ALBANY — The attorneys for a woman who was terminated from her position at the Division of Criminal Justice Services for her testimony in a sexual harassment investigation told a federal magistrate last week they are “suspicious” that the decision to fire her may have been made or authorized by someone in the governor’s office.
The disclosure was made during a pre-trial discovery conference in a federal lawsuit filed in 2018 by Gina L. Bianchi, a DCJS attorney who was terminated from her position and told that it was due to her testimony in the sexual harassment investigation involving other female employees. Her lawsuit, filed in 2018, accuses the agency’s leader, acting Commissioner Michael C. Green, of covering up the allegations against a former forensics director, Brian J. Gestring.
John W. Bailey, an attorney for Bianchi, told U.S. Magistrate Daniel J. Stewart that Bianchi’s legal team have been unable to get Green to admit whether he alone made the decision alone to fire Bianchi after interrogating her about her testimony in a state inspector general’s investigation.
“There’s still the possibility, judge, of naming a ‘John Doe’ here. We are suspicious that someone else, above Mr. Green, made this decision and we have good reason to be suspicious of that,” Bailey said during the conference, without elaborating. “We may end up asking to name, I won’t name names, but somebody in the governor’s office as a defendant in this lawsuit.”
The disclosure came as the state recently agreed to settle another federal lawsuit filed by a DCJS manager, Kimberly Schiavone, who accused officials of punishing her and ignoring sexual harassment complaints lodged against Gestring — after an inspector general’s investigation had sustained the harassment allegations.
Scott P. Quesnel, an attorney hired by the state to represent Green in the cases, told Stewart that part of the reason Green had declined to answer questions about the decision to terminate Bianchi had to do with executive privilege and attorney-client privacy.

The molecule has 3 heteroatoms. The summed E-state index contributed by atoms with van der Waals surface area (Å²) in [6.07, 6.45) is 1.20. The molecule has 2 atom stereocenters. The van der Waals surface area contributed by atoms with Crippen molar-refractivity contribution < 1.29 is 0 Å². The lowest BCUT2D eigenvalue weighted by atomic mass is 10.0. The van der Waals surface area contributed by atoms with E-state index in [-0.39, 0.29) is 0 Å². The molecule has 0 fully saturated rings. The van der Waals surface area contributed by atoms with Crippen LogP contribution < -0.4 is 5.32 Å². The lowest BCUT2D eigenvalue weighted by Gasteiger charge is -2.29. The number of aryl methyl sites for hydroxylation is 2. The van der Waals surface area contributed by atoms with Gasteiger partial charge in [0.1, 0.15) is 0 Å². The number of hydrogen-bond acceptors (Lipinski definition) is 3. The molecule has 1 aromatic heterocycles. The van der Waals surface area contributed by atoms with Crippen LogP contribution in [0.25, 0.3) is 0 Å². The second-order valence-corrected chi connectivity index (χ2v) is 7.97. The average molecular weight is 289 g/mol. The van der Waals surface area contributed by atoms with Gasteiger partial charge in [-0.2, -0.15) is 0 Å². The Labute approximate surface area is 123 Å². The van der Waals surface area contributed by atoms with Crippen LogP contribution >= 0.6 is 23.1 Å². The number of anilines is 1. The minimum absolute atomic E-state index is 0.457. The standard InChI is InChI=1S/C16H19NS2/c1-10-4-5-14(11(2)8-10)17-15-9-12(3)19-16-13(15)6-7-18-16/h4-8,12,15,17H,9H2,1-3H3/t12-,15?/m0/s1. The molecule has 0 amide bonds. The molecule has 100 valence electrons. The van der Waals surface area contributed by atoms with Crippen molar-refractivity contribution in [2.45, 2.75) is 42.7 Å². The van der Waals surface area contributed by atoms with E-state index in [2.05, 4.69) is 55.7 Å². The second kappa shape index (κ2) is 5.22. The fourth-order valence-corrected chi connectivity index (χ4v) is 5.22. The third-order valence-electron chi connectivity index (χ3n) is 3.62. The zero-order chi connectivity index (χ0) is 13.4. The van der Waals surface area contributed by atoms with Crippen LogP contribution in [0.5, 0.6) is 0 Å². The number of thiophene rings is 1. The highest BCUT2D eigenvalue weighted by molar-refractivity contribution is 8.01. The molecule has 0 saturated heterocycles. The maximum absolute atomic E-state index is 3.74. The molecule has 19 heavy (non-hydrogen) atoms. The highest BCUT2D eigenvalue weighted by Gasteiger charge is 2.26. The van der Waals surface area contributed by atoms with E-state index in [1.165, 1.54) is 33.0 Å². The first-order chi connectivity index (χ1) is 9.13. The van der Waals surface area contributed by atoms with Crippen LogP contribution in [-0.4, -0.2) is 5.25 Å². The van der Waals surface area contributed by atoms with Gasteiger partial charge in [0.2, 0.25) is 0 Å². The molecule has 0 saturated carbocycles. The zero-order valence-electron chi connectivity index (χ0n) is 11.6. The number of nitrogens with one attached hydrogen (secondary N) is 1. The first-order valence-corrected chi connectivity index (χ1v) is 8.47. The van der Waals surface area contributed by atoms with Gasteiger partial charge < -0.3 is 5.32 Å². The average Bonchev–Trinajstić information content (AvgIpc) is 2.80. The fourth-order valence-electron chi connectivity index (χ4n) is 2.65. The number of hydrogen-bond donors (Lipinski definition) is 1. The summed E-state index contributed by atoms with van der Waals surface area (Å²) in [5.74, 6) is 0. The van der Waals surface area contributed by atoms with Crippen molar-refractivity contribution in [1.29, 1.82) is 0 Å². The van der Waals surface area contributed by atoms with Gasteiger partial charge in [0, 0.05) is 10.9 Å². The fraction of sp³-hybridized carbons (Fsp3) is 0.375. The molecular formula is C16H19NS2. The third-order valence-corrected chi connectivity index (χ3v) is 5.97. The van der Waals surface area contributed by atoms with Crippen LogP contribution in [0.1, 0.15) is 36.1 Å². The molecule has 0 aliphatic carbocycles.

“The tripping up point here is they ask for the conversations or the contents of communications about that decision,” Quesnel told the judge. … Everybody involved in here is a lawyer and some of those communications involved communications between Mr. Green and … DCJS counsel. The hang up has been the issue of privilege.”
Spencer Freedman, the executive deputy inspector general who was involved in the DCJS investigation, had also invoked executive privilege and declined to answer questions about his interactions with the governor’s office on the case, according to Bailey.
However, Quesnel told the judge that moving forward no one in the governor’s office or administration will invoke that privilege as the case moves toward trial.
Settlement negotiations in Bianchi’s case fell apart in May.
“This case, we need to bring to a close,” Stewart told attorneys in the case last week. “Its getting old.”
After she was terminated, Bianchi, who had been in a senior-level position, was able to fall back into a junior-level position at DCJS because of Civil Service rules, but she suffered a $44,000-a-year pay cut and lost her senior status.
“This horrible, life-changing incident destroyed my career, and I have suffered a stigma that I am not sure can ever be rectified,” Bianchi wrote in testimony submitted in February 2019 to a legislative panel examining sexual harassment in the workplace — including misconduct that occurs in state government offices. No lawmakers took action to investigate Bianchi’s case following that hearing.
Schiavone is a former forensic services manager who was transferred from her position against her wishes in 2017.
Gov. Andrew M. Cuomo has declined to comment on the case. The last time the Times Union asked him about it, he said he did not know enough of the details to comment.